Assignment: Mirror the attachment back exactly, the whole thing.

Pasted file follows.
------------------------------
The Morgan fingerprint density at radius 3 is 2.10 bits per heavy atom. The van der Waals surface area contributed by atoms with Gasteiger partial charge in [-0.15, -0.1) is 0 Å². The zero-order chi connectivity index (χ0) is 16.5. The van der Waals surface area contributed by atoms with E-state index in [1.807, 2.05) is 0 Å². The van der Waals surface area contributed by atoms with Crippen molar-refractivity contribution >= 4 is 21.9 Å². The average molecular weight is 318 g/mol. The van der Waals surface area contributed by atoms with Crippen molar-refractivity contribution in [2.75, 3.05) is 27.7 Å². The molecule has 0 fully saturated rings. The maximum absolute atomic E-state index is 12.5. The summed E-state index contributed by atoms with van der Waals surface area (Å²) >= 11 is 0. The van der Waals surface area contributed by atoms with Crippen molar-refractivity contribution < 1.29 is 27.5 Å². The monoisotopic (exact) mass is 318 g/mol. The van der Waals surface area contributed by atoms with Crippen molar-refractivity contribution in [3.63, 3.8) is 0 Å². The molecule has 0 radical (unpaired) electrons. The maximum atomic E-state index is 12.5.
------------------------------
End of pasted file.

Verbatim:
The Morgan fingerprint density at radius 3 is 2.10 bits per heavy atom. The van der Waals surface area contributed by atoms with Gasteiger partial charge in [-0.15, -0.1) is 0 Å². The zero-order chi connectivity index (χ0) is 16.5. The van der Waals surface area contributed by atoms with E-state index in [1.807, 2.05) is 0 Å². The van der Waals surface area contributed by atoms with Crippen molar-refractivity contribution >= 4 is 21.9 Å². The average molecular weight is 318 g/mol. The van der Waals surface area contributed by atoms with Crippen molar-refractivity contribution in [2.75, 3.05) is 27.7 Å². The molecule has 0 fully saturated rings. The maximum absolute atomic E-state index is 12.5. The summed E-state index contributed by atoms with van der Waals surface area (Å²) >= 11 is 0. The van der Waals surface area contributed by atoms with Crippen molar-refractivity contribution < 1.29 is 27.5 Å². The monoisotopic (exact) mass is 318 g/mol. The van der Waals surface area contributed by atoms with Crippen molar-refractivity contribution in [3.63, 3.8) is 0 Å². The molecule has 0 radical (unpaired) electrons. The maximum atomic E-state index is 12.5.